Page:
Editorials

Ecstasy and the antecedents of illicit drug use

BMJ 2006; 332 doi: https://doi.org/10.1136/bmj.332.7545.803 (Published 06 April 2006) Cite this as: BMJ 2006;332:803
  1. Kari Poikolainen, research director (kari.poikolainen@stakes.fi)
  1. Finnish Foundation for Alcohol Studies, PO Box 220, FIN-00531, Helsinki, Finland

    Anxiety and depression may be risk factors for using ecstasy

    Ecstasy (3-4 methylenedioxymethamphetamine, MDMA) is a synthetic, psychoactive drug chemically similar to the stimulant methamphetamine and the hallucinogen mescaline. It is neurotoxic for animals and a health risk for humans.1 Most users are young, and use has increased in most European countries where annual survey data are available, now exceeding amphetamine use in some. In Europe recent lifetime experience rates range from 0.4% to 13% among 15-24-year olds; in the United States the rate is 14.8% among 18-25 year olds.2 However, surveys probably underestimate the number of users.3 Ecstasy users often use other illicit drugs,4 raising the question why young people take addictive drugs.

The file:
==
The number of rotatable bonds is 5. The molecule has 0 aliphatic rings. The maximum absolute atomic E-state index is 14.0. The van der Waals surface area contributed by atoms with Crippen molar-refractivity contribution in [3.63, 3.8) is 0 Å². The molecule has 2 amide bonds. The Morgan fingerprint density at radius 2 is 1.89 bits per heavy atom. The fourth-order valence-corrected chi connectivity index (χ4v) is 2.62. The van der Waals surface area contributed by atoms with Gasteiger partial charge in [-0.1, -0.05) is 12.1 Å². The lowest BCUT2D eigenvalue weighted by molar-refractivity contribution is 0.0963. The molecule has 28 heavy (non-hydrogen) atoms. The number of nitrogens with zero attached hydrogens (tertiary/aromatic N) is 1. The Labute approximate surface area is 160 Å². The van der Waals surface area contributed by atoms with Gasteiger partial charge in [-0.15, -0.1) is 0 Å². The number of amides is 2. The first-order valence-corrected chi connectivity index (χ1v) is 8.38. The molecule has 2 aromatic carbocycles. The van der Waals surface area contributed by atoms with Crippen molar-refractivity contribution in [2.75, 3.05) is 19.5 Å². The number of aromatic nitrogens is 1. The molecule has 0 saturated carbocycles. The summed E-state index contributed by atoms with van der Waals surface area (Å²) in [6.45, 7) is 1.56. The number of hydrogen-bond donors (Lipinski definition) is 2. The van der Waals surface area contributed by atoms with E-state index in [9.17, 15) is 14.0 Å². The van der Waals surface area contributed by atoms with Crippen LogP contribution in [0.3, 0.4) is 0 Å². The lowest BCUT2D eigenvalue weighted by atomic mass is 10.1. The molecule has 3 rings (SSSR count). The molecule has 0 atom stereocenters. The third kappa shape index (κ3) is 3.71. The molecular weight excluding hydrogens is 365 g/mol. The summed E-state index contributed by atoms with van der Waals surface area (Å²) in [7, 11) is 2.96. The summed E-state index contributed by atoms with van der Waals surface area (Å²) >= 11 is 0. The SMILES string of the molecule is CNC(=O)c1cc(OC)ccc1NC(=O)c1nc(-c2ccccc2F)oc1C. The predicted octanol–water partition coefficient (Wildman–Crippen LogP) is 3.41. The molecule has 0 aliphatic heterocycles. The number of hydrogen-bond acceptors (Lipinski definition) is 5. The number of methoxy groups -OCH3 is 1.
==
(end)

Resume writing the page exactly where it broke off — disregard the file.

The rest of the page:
To become addicted to something, you must first be able to obtain it; then you have to try it, you must instantly like …

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